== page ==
SIFMA CEO Judd Gregg called the DOL’s fiduciary proposal an example of "misdirected regulation," saying he supported controversial regulation to block the agency’s efforts.
In comments before the National Press Club on Thursday, Gregg said he supported recent proposed legislation by House Republicans that aim to bar the DOL from releasing a fiduciary standard before the SEC.
“Basically Dodd-Frank made it clear that the SEC should take primary responsibility in this area of establishing a fiduciary rule,” Gregg says. “Clearly, the DOL role here should be secondary to the SEC moving forward and certainly should not move forward before the SEC.”
Last week, the U.S. House of Representatives passed a bill sponsored by freshman congresswoman Ann Wagner (R-Mo.) that would force the DOL to delay adopting any fiduciary standard before the SEC has acted. But the vote lacked bipartisan support and it has little chance of becoming a law.
Opponents of the DOL’s original initiative, Gregg included, point out that it could limit the public’s access to quality financial advice. “The original proposals of the DOL on the issue of fiduciary would have basically forced out of the business of giving advice a lot of the industry and the loser in that would have been the consumer,” he said Thursday.
At risk are consumers who do not have a huge 401(k)s or IRAs, those under the $100,000 level, Gregg says. These mass affluent investors would have found themselves unable to use advisors to determine how they wanted to invest their retirement dollars
Gregg called this situation “counterproductive,” saying restricting investors ability to access financial advice would undermine their ability to adequately prepare for retirement.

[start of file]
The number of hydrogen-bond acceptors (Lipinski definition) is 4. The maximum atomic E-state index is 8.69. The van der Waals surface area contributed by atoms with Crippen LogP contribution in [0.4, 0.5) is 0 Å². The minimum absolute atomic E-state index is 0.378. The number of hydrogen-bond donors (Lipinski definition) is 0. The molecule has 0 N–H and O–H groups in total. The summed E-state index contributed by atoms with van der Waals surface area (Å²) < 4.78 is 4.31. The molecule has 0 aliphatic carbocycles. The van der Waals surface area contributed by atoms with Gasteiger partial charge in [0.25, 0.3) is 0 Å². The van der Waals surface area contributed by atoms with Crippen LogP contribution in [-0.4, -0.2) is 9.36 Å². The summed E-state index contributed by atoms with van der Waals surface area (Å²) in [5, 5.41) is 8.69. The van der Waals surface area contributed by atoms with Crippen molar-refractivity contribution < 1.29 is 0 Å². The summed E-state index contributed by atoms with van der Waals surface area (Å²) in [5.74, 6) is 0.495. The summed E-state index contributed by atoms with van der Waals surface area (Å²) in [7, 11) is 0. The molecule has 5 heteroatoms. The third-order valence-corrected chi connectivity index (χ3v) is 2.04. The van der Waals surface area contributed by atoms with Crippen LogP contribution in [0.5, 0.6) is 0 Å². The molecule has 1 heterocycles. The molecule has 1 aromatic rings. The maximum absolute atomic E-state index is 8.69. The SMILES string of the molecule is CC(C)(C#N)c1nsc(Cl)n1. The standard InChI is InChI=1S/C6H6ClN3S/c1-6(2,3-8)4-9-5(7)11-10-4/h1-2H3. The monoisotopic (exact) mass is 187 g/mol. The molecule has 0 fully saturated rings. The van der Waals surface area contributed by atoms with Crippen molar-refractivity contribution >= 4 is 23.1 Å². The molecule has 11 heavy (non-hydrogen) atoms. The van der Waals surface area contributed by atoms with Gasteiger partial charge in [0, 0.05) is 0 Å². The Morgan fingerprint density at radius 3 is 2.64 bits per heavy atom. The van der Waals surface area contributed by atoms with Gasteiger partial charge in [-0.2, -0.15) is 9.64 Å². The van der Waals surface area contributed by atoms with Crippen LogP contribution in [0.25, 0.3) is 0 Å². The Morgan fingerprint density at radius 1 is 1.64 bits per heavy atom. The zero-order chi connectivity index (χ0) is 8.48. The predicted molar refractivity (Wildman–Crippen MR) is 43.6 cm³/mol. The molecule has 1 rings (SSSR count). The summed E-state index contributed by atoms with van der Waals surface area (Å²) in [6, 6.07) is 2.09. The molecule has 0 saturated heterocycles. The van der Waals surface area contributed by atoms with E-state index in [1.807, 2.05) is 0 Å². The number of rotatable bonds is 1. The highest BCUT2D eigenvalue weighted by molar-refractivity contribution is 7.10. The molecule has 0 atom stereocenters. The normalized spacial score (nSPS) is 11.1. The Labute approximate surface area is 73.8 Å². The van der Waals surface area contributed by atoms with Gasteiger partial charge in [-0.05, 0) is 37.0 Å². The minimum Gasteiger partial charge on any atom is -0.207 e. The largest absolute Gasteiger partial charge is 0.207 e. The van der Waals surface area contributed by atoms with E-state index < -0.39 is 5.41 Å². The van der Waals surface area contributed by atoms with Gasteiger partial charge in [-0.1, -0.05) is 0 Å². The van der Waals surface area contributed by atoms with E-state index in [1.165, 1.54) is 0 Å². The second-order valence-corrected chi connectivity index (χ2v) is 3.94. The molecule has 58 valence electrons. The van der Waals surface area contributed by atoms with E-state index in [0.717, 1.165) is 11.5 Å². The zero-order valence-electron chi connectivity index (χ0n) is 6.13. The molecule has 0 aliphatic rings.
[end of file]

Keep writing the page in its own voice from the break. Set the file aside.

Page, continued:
During his remarks to the National Press Club, Gregg unveiled a new SIFMA initiative called “Our Partnership With You.” The group designed the brochure to help educate investors on their rights and walks through ways to attain a successful relationship with a financial advisor.
The new educational material is the first stage of SIFMA's new broader investor-first initiative in an effort to help rebuild investors’ trust in financial services industry. Earlier this year, the industry group rolled out a grassroots campaign aimed at showing the public how essential the capital market system is in the U.S., with plans to introduce a number of strategies focused on community involvement and investor education.
While the new document highlights investors’ right to be informed about potential conflicts-of-interest, have clear fee disclosures and access to responsible advice, the document does not advocate all brokers act as fiduciaries.
“Fiduciary relationships have all sorts of legal implications that would limit in many ways the ability of people to give advice in a constructive way or maybe not at all,” Gregg says.